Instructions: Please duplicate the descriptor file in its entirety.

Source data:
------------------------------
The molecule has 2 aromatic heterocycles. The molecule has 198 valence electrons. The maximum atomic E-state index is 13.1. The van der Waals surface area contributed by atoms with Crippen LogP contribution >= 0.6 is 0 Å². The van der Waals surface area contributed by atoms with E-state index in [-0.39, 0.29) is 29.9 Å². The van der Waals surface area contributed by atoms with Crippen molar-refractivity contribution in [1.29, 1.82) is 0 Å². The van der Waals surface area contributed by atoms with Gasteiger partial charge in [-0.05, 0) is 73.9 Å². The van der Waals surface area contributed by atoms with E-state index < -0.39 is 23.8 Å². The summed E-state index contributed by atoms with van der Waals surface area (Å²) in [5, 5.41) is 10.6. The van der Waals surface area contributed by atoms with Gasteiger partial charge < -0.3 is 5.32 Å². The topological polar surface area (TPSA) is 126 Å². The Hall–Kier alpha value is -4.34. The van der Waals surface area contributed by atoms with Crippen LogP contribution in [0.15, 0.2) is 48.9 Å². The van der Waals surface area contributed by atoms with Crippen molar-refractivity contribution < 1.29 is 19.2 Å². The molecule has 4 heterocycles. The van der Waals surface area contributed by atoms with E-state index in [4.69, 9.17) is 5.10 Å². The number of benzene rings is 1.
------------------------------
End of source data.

The molecule has 2 aromatic heterocycles. The molecule has 198 valence electrons. The maximum atomic E-state index is 13.1. The van der Waals surface area contributed by atoms with Crippen LogP contribution >= 0.6 is 0 Å². The van der Waals surface area contributed by atoms with E-state index in [-0.39, 0.29) is 29.9 Å². The van der Waals surface area contributed by atoms with Crippen molar-refractivity contribution in [1.29, 1.82) is 0 Å². The van der Waals surface area contributed by atoms with Gasteiger partial charge in [-0.05, 0) is 73.9 Å². The van der Waals surface area contributed by atoms with E-state index < -0.39 is 23.8 Å². The summed E-state index contributed by atoms with van der Waals surface area (Å²) in [5, 5.41) is 10.6. The van der Waals surface area contributed by atoms with Gasteiger partial charge < -0.3 is 5.32 Å². The topological polar surface area (TPSA) is 126 Å². The Hall–Kier alpha value is -4.34. The van der Waals surface area contributed by atoms with Crippen LogP contribution in [0.15, 0.2) is 48.9 Å². The van der Waals surface area contributed by atoms with Crippen molar-refractivity contribution < 1.29 is 19.2 Å². The molecule has 4 heterocycles. The van der Waals surface area contributed by atoms with E-state index in [4.69, 9.17) is 5.10 Å². The number of benzene rings is 1.